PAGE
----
BBC Radio 4: The Life Scientific with Simon Wessely, 14th Feb 2017

AndyPR

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Not a recommendation, but better to know what he's up to than not.

Professor Sir Simon Wessely has spent his whole career arguing that mental and physical health are inseparable and that the Cinderella status of mental health funding is a national disgrace.
His current role, as President of the Royal College of Psychiatrists, has given him a platform to bang the drum for parity of funding, better training for doctors and the need to reduce stigma around mental health (and armchair psychiatrists who think it's OK to diagnose the new American President with a mental illness get short shrift as well).

Professor of Psychological Medicine at the Institute of Psychiatry, Psychology and Neuroscience, part of King's College in London, Simon Wessely has always been fascinated by those puzzling symptoms and syndromes which can't easily be explained. So it was perhaps inevitable that he would find himself at the centre of research trying to explain the distressing and debilitating illness, Chronic Fatigue Syndrome.

Threats and abuse finally led to him leave this particular research field, and he moved instead to military health and another complex illness which appeared after the first Gulf War in the early 90s, Gulf War Syndrome.
Years of detailed epidemiological studies about the health of British troops followed through the King's Centre for Military Health Research and many of the findings had a direct impact on policy within the armed forces.

Yet for somebody who has spent years as a psychiatrist treating patients with serious mental illness, Simon tells Jim Al-Khalili that people are tougher than many in authority give credit for and his research has had a major impact on the way we treat people after traumatic events. We used to think "better out than in" but studies showed after the London 7/7 Bombings for example, that jumping in and getting people to talk through the trauma straight away can actually do more harm than good.
http://www.bbc.co.uk/programmes/b08dnr3g - Broadcast won't be until 14th February.

He's still using the "threats and abuse" line. :rolleyes: Does make me think though that if he continually makes claims that can't be supported by any evidence then surely that counts as delusional behaviour???
 

trishrhymes

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Groan. I wonder whether it's worth writing to the BBC, and/or Jim Al-Khalili.

The Life Scientific series is one of my favourites on BBC radio, so I'm saddened to see it giving Wessely a platform to spread his lies.

Jim Al-Khalili is a physicist, so will be way out of his depth dealing with SW, sadly, and likely to be completely unaware of the controversy. Unfortunately, I suspect the program has already been pre-recorded, so no chance to prime him with difficult questions or evidence against SW.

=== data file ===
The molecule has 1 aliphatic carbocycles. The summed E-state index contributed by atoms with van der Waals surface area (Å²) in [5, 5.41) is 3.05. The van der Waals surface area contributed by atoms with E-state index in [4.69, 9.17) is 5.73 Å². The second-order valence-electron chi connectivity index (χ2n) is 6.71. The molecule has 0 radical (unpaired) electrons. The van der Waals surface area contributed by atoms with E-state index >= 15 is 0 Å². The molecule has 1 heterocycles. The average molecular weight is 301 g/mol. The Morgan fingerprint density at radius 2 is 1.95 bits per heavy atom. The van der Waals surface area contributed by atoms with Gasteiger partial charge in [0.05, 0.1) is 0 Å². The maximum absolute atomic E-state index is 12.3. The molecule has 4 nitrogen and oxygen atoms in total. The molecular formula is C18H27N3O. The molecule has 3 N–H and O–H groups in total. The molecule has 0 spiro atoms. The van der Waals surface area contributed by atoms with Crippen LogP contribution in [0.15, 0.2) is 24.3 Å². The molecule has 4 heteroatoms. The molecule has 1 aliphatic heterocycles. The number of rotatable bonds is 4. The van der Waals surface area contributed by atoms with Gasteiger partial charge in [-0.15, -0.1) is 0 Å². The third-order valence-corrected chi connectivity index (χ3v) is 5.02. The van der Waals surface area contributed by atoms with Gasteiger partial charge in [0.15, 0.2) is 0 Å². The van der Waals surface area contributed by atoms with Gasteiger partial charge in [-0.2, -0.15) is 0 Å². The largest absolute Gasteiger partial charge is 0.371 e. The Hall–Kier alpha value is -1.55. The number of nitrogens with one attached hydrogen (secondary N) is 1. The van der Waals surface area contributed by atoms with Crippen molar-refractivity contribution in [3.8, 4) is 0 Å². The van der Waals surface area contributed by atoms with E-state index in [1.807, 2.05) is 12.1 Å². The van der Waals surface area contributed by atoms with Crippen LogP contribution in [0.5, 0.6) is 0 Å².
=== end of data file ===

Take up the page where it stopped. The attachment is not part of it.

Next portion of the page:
If I'm feeling strong enough on the day, I guess I'll listen.

We might need some group CBT to help us deal with the trauma of hearing him dripping poison in the nation's ears.
 
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He's still using the "threats and abuse" line. :rolleyes: Does make me think though that if he continually makes claims that can't be supported by any evidence then surely that counts as delusional behaviour???
It is quite unbelievable that a psychiatrist should admit to stopping doing research on an illness because of 'threats and abuse'. Threats and abuse are a daily experience for all psychiatrists and not that uncommon for other medics trying to help people in distress. If you are a psychiatrist you are expected to handle paranoia, psychopathy, mania and all sorts of other conditions which include threats and abuse very often. Yet a psychiatrist with any respect for the patients would take this in their stride.

It is just incredible that a psychiatrist should think that they are justified to wimp out of their profession in this way. It is pretty terrifying that the British psychiatric establishment have enough respect for this behaviour to vote him in as their president. I have huge respect for those psychiatrists who handle serious mental health problems - including those who saved my wife's life. In comparison Wessely's behaviour seems demeaning to the medical profession as a whole.
 

Marco

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It always struck me as somewhat inexplicable that, if they really believed ME/CFS was primarily a mental illness and were genuinely concerned for their wellbeing, why they would so frequently and publicly denounce by association all ME/CFS patients as delusional, fanatical and prone to violence (sic).

Seems to me that those in the psychiatric profession generally are more prone to go out of their way in conditions where violent behaviour may be a small but genuine possibility (e.g. paranoid schizophrenia) to try to counter public perceptions that the relatively rare cases reported in the press are in any way representative.

Makes me question their motives.
 

TiredSam

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armchair psychiatrists who think it's OK to diagnose the new American President with a mental illness get short shrift
Oh the irony - this from an armchair scientist who thinks it's ok to diagnose ME patients with a mental illness. I don't think there's a shrift short enough for this guy.

Threats and abuse finally led to him leave this particular research field
Not only is he lying about threats and abuse, he's also lying about having left the research field. There isn't an honest word in that sentence.

:vomit::vomit::vomit:
 

Sasha

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BBC said:
Threats and abuse finally led to him leave this particular research field
But he hasn't left the field, as a quick search of PubMed shows:

https://www.ncbi.nlm.nih.gov/pubmed/?term=wessely+chronic+fatigue

He used to publish more often before 2011 but he's published almost every year since.

I think it would be helpful for our charities to contact the programme before it's broadcast and tackle any contentious issues. It would be wrong for the BBC to broadcast information that they can see for themselves is false.

What do you think, @charles shepherd?

I have the greatest respect for Jim Al-Khalili and I wouldn't want to see his programme damaged.
 

Barry53